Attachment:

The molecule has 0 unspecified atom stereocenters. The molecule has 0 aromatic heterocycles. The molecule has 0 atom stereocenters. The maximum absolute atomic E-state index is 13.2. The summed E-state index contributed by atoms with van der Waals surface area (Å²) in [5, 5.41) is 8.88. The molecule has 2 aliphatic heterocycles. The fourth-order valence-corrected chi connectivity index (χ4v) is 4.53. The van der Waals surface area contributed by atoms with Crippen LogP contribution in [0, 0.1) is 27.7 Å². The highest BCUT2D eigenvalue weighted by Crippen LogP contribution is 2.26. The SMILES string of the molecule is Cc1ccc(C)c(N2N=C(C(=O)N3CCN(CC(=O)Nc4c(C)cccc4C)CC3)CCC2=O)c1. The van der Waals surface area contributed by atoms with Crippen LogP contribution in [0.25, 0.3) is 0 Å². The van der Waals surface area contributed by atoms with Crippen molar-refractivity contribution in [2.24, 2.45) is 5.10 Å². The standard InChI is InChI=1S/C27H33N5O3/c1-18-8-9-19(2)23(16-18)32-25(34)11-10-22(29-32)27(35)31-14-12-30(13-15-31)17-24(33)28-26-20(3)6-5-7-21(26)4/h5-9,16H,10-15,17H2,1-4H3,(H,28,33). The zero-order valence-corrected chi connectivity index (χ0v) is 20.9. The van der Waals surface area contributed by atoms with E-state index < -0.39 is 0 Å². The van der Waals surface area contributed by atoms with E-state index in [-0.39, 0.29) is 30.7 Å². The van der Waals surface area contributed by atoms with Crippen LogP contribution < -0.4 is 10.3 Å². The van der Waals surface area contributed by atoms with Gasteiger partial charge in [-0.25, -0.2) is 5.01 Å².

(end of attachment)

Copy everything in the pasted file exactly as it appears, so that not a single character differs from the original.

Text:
The molecule has 0 unspecified atom stereocenters. The molecule has 0 aromatic heterocycles. The molecule has 0 atom stereocenters. The maximum absolute atomic E-state index is 13.2. The summed E-state index contributed by atoms with van der Waals surface area (Å²) in [5, 5.41) is 8.88. The molecule has 2 aliphatic heterocycles. The fourth-order valence-corrected chi connectivity index (χ4v) is 4.53. The van der Waals surface area contributed by atoms with Crippen LogP contribution in [0, 0.1) is 27.7 Å². The highest BCUT2D eigenvalue weighted by Crippen LogP contribution is 2.26. The SMILES string of the molecule is Cc1ccc(C)c(N2N=C(C(=O)N3CCN(CC(=O)Nc4c(C)cccc4C)CC3)CCC2=O)c1. The van der Waals surface area contributed by atoms with Crippen LogP contribution in [0.25, 0.3) is 0 Å². The van der Waals surface area contributed by atoms with Crippen molar-refractivity contribution in [2.24, 2.45) is 5.10 Å². The standard InChI is InChI=1S/C27H33N5O3/c1-18-8-9-19(2)23(16-18)32-25(34)11-10-22(29-32)27(35)31-14-12-30(13-15-31)17-24(33)28-26-20(3)6-5-7-21(26)4/h5-9,16H,10-15,17H2,1-4H3,(H,28,33). The zero-order valence-corrected chi connectivity index (χ0v) is 20.9. The van der Waals surface area contributed by atoms with E-state index < -0.39 is 0 Å². The van der Waals surface area contributed by atoms with E-state index in [-0.39, 0.29) is 30.7 Å². The van der Waals surface area contributed by atoms with Crippen LogP contribution < -0.4 is 10.3 Å². The van der Waals surface area contributed by atoms with Gasteiger partial charge in [-0.25, -0.2) is 5.01 Å².